The Wall Street Journal reports on the latest Securities and Exchange Commission lawyer to pass through the revolving door:
A Securities and Exchange Commission lawyer who played a key role in the government's crackdown on insider trading in corporate America is leaving the agency for private practice.
Andrew Michaelson, who also served as a special prosecutor for nearly four years during the criminal investigation and trial of Galleon Group founder Raj Rajaratnam, is leaving the securities regulator in May to join Boies, Schiller & Flexner LLP as a partner, where he will counsel clients on matters before the SEC, as well as white-collar defense and civil litigation.
Some earlier coverage on this site of the SEC's revolving door is here, here, here, and here. As has been said here in the past, I'm all for government officials finding productive work in the private sector, and one of FutureOfCapitalism LLC's own favorite lawyers (for corporate work, nothing enforcement related, don't worry) is a former SEC official. So I don't want to be misinterpreted here as being overly critical. Even so, there are some potential problems here involving the risks or perceptions that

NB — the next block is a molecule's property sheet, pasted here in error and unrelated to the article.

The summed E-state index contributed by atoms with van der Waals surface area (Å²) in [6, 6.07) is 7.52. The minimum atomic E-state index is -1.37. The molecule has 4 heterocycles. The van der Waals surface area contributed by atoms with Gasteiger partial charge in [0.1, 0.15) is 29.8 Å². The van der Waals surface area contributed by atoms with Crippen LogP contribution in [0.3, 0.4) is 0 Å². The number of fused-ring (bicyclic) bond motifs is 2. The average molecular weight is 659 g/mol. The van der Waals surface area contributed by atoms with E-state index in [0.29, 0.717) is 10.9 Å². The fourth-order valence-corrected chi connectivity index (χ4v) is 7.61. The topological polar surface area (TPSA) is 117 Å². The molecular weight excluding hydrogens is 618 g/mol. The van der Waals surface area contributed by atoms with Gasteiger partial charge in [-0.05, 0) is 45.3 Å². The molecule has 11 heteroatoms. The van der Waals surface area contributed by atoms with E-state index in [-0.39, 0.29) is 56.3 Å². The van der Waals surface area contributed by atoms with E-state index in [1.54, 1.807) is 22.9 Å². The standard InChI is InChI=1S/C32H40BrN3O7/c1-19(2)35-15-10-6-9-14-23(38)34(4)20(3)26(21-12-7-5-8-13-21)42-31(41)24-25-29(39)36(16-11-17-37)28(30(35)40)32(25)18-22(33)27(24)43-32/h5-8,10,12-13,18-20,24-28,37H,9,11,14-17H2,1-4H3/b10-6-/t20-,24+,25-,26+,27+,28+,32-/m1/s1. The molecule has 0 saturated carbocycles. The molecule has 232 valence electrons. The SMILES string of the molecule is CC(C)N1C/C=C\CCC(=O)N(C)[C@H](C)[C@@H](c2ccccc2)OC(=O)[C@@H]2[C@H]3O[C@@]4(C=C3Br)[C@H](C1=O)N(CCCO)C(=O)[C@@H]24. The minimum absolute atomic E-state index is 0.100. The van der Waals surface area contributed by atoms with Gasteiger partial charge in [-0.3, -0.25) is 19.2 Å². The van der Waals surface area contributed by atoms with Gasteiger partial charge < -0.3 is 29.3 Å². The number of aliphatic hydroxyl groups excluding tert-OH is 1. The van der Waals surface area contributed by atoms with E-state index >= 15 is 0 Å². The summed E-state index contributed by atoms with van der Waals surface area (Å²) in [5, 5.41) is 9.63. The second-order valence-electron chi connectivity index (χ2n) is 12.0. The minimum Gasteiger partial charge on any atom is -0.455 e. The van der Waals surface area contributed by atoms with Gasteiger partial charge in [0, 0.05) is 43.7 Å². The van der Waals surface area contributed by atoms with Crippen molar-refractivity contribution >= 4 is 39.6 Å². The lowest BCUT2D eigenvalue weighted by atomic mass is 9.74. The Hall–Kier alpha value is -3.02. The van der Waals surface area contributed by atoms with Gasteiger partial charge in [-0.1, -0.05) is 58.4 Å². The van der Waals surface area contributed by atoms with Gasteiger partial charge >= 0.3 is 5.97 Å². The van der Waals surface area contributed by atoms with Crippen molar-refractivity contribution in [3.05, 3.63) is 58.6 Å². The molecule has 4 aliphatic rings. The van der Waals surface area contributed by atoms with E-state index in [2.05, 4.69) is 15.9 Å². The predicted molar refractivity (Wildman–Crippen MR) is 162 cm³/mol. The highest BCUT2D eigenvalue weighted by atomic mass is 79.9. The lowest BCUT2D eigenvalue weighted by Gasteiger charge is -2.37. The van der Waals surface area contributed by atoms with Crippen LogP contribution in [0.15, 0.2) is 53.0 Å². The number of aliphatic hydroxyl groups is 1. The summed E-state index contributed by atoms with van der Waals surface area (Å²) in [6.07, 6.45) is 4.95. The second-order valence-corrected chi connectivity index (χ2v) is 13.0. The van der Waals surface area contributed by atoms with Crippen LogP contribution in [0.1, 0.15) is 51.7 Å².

1. SEC officials may go easy on targets represented by law firms they hope will turn around and hire them.
2. SEC officials may support burdensome laws and regulations with an eye toward making it necessary for individuals and firms to hire them to navigate the regulations they wrote.
3. Instead of an impartial rule of law, clients who hire former SEC officials (who still have relationships with those still in government) will be favored over those who do not hire former SEC officials.
I'm not accusing Mr. Michaelson of engaging in any of these practices. But as has also been said here in the past, we're approaching the point at which it might actually make significant progress toward closing the federal deficit to apply the Glenn Reynolds anti-revolving door tax of "A 50% surtax on anything earned within five years after leaving the federal government, above whatever the federal salary was."